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In the last two post we have discussed about co - occurrences analysis to extract features in order to classify documents and extract "meta concepts" from the corpus.

We have also noticed that this approach doesn't return better than the traditional bag of words.

I would now explore some derivation of this approach, taking advantage of the graph theory.

the graph of the co occurrences is really huge and complex, how could we reduce its complexity without big information loss?

The **Kcore algorithm **could help in doing that. It gives groups of vertices that are connected to at least k others.

To build it you can remove repeatedly vertices of out-degree less than k.

Below the k core components from the original graph (the k chosen here is five).

Form the k-core graph we could extract the shortest path for each combination of two vertexes.

And we can compare the paths obtained with the document in the corpus to select the paths really existing in the documents (this trick of course should be applied only on the training set!).

The procedure returned 526 entities.

Here you are the longest entities extracted:

1 rice farmer reach acre

2 department say last summer

3 contract trade agricultural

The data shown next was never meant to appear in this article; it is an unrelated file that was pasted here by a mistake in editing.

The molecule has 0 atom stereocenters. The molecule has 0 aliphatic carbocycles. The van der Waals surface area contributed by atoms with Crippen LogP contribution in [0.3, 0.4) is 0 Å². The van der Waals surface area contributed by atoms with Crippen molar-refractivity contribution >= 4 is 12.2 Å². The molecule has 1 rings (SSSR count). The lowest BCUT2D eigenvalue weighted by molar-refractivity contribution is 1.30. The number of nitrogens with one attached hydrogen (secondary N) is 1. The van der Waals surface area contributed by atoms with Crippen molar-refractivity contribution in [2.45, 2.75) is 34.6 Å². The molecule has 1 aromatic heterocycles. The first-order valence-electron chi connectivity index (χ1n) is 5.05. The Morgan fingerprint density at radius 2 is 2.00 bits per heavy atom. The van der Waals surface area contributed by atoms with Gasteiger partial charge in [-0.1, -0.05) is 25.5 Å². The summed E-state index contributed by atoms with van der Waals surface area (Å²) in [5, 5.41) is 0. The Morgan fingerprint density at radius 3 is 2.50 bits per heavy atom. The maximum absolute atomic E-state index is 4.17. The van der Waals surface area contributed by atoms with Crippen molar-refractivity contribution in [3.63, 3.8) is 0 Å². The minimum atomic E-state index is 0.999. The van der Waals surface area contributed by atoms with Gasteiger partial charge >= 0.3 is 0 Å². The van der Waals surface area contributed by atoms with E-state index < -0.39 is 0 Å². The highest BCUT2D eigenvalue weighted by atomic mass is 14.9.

4 month pct increase

5 summer grain harvest

6 board trade agricultural

7 record tonne previous

8 rice farmer reach

9 cash crop include

10 high rate national

11 pay crop loan

12 cotton payment reach

13 major farm group

14 future year ago

15 future trade area

16 total tonne intervention

17 offer exporter issue

18 import tonne agricultural

19 bushel price current

20 bushel corn producer

Another interesting things we can do with such entities is to isolate in the kcore graph the nodes that describe the entities and apply a clustering algorithm over the graph connections.

I decided to apply in this case as a clustering distance the "community modularity".

The clustering returns unstructured features.

Here you are the clustered graph and the unstructured features clustered:

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